Hundreds Of Thousands Of U.S. Students Will Now Be Required To Take Ethnic Studies
Assemblymember Shirley Weber (D) proposed a bill, which Gov. Gavin Newsom signed into law, that will require that California State University undergrads take at least one three-unit course in ethnic studies
California Gov. Gavin Newsom (D) signed a bill into law Monday that will require undergraduates within the California State University (CSU) system to take an ethnic studies course before graduating.
AB 1460, which Assemblymember Shirley Weber (D) proposed, requires that all CSU undergrads take at least one three-unit course in ethnic studies, with a focus on African Americans, Asian Americans, Latinx Americans, and Native Americans. The requirements will first apply to students graduating in the 2024-25 academic year.
According to a Los Angeles Times report, the law will replace a more lenient measure passed by Cal State’s Board of Trustees. The previous measure required undergrads to take a “three-unit course on ethnic studies and social justice, defined broadly to include Jewish, LGBTQ, and disability studies.” Many Cal State officials, including Chancellor Timothy White, reportedly opposed Weber’s bill because they estimated it was more costly, and they were concerned about legislative matters influencing their curriculum.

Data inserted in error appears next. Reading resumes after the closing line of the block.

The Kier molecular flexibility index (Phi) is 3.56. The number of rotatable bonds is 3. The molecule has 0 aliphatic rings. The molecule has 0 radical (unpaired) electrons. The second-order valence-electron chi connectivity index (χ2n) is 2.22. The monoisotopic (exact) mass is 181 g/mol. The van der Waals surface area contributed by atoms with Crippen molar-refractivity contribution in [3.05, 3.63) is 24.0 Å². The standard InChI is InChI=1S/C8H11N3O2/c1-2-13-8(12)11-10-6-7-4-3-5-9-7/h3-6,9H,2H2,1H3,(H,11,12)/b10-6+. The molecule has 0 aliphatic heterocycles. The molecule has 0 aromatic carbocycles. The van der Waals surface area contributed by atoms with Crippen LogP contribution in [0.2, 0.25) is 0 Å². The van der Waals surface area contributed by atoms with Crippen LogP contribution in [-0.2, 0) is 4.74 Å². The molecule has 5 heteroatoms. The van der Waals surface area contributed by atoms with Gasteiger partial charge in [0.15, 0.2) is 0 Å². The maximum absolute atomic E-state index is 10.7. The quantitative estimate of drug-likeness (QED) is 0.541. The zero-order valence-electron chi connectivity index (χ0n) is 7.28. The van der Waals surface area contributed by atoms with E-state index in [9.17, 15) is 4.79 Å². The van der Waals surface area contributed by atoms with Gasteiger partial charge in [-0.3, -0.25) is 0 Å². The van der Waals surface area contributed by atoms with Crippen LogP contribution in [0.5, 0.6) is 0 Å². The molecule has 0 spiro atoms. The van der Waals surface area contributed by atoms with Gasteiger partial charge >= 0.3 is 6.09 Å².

The California Faculty Association tweeted on Tuesday in celebration of the bill’s signing. The association quoted President Charles Toombs, who said Newsom, by signing the bill into law, “demonstrated his understanding of the power of a true Ethnic Studies graduation requirement to change people’s lives and to change the racial trajectory this state and country are on.”
According to its website, CSU is the largest university system in the nation, with 481,929 enrolled undergrad students in 2019.